Last year, four truck drivers talked to federal investigators about safety problems at Gaines Motor Lines. A week later, they were fired. Now the Department of Labor has ordered Gaines Motor Lines to reinstate these whistle-blowers and pay more than $1 million in back pay and damages.
While the law protected these workers, it did not protect Rian Wathen, Peggy Collins, and Herman Jackson. The former officers of the United Food Commercial Workers (UFCW) Local 700 in Indianapolis (allegedly) found their union president using union funds for his own benefit. They revealed this to their Local’s executive board. The next day the president fired them. Unlike the truck drivers, they did not and will never get reinstated or compensated for revealing malfeasance and corruption.
Union officers such as Wathen, Collins, and Jackson cannot turn to the law for protection from retaliation. No law protects them. Of the many labor laws enacted by Congress, none shields union employees from retaliation from their unions. This exemption makes little sense.
The Union Integrity Act (H.R. 3637), introduced by Representative Matt Salmon (R–AZ), intends to fill this gap by extending whistle-blower protection to employees of labor unions. Whistle-blower protection laws exist to help authorities discover illegal behavior and abuses. Without legal protections, workers who witness corruption have two options: (1) speak out and risk their jobs, or (2) keep quiet and go along. Given the risk, many employees make the latter choice and do not expose their superiors. Whistle-blower laws encourage employees to do the right thing—and help the government root out corruption. Union employees should have the same protection that other workers enjoy.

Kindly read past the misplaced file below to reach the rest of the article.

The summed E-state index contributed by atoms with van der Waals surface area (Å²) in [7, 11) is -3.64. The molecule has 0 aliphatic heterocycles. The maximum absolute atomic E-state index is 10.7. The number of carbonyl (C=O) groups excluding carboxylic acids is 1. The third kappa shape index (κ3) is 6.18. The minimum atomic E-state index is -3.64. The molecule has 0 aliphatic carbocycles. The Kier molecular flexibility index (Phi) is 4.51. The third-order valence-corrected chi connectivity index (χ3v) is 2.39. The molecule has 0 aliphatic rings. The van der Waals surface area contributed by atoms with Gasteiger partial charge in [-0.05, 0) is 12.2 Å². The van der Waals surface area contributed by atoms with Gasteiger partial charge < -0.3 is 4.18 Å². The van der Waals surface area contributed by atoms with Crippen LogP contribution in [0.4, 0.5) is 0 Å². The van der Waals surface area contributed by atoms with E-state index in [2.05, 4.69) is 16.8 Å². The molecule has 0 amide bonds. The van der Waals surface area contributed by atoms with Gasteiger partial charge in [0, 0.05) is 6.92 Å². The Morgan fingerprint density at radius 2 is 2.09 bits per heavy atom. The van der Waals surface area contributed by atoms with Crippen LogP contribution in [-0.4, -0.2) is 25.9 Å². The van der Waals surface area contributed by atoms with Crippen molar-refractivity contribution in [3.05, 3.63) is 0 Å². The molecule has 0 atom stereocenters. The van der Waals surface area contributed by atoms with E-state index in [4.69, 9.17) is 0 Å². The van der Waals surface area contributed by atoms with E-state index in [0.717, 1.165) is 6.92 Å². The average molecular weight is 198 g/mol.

Unions collect an estimated $14 billion in dues and other assessments each year. Given the magnitude of these sums, and union officers’ fiduciary responsibility to use this money for the benefit of their members, unions should not have the power to retaliate against whistle-blowers without legal consequences. The Office of Labor-Management Standards charges over 100 union officials a year with embezzling or misappropriating funds. The union officers witnessing these abuses should receive the same protection as workers in private businesses or government agencies.
The Union Integrity Act would protect honest union employees who stand against corruption. What rationale justifies giving them fewer protections than employees at private companies?
Filip Jolevski is currently a member of the Young Leaders Program at The Heritage Foundation. For more information on interning at Heritage, please click here.